Both GOP and Democratic lawmakers proposed their own reforms in the past but couldn’t come to agreement. A new bipartisan legislative task force is working on a proposal that won’t be unveiled until after the election. Voters soundly rejected prior attempts to reform the process in 1981 and 2005.
A new legislatively created Ohio Constitutional Modernization Commission is also expected to propose to voters future changes to the constitution, including possibly redistricting reform.
Under the current process, the Ohio General Assembly traditionally fashions a new congressional map once a decade to adjust for population following each U.S. Census. Whoever controls the General Assembly at the time controls the pencil.
The final map, passed by lawmakers and signed by the governor like any other bill, created 16 districts that appear on paper to favor a 12-4 split in favor of Republicans.
The 99 districts for the state House of Representatives and 33 districts for the Ohio Senate are currently redrawn by a five-member apportionment board consisting of the governor, secretary of state, auditor, and one lawmaker from opposite parties. That process has also been controlled by Republicans, who currently outnumber Democrats 23-10 in the Senate and 59-40 in the House.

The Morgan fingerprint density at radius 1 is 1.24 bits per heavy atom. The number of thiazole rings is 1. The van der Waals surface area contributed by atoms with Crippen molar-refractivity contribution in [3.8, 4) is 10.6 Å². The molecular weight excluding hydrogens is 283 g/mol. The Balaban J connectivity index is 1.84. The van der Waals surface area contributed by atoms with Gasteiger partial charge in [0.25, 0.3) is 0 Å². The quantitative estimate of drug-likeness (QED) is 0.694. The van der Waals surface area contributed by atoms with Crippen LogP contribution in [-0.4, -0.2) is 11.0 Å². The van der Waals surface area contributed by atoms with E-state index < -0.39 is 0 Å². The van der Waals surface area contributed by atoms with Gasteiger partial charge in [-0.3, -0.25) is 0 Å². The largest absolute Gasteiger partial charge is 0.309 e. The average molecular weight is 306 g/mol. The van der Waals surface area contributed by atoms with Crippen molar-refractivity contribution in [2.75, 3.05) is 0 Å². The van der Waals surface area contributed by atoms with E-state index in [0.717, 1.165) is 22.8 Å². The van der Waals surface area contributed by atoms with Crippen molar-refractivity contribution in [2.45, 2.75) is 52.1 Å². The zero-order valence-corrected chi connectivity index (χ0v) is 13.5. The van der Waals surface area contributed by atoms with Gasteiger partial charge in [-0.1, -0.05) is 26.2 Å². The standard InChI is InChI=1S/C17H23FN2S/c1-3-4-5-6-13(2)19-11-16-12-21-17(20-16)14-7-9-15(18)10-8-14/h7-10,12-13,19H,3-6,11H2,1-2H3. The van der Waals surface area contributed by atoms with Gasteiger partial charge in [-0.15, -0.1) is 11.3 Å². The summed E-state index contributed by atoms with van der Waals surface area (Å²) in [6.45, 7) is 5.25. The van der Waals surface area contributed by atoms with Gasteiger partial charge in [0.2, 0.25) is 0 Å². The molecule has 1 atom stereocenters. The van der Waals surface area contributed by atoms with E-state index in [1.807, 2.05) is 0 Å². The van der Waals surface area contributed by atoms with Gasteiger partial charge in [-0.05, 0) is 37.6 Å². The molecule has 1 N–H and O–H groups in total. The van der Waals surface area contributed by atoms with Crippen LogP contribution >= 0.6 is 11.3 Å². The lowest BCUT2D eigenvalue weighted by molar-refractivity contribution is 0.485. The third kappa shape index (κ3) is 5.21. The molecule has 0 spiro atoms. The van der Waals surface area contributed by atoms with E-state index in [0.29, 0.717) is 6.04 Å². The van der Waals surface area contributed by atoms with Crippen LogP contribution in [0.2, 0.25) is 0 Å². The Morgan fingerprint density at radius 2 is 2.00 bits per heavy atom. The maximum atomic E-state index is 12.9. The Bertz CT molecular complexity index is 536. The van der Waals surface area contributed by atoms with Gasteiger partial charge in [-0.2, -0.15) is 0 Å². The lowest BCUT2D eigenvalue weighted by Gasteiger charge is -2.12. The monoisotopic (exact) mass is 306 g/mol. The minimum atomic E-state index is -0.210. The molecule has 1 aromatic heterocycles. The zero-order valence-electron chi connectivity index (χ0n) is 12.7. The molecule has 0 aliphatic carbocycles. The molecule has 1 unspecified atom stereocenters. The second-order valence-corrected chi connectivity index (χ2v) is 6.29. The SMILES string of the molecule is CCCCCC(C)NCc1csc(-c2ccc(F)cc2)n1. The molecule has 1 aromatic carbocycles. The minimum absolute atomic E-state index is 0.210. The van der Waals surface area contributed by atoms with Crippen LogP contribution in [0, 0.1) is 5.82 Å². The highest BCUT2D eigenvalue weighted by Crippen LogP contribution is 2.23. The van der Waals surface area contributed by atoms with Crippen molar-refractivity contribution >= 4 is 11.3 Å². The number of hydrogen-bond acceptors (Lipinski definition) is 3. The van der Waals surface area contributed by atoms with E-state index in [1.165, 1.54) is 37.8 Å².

Issue 2 proposes a single commission whose 12 members would be directly selected by a bipartisan group of appellate judges and indirectly by those the judges named.
Elected and nonelected state and federal officials, lobbyists, big campaign donors, and their immediate family members would be forbidden from serving on the commission. The panel would be charged with creating maps that uphold federal voting rights law, keep the most governmental units intact, create the most politically competitive but geographically compact districts, and most represent the political makeup of the state as a whole.
New maps would have to be drawn and enacted by 2014 if the amendment passes and then once a decade thereafter. The coalition behind Issue 2, calling itself Voters First Ohio, includes such groups as the Ohio Democratic Party, League of Women Voters, Common Cause, Ohio Citizen Action, and a number of labor unions.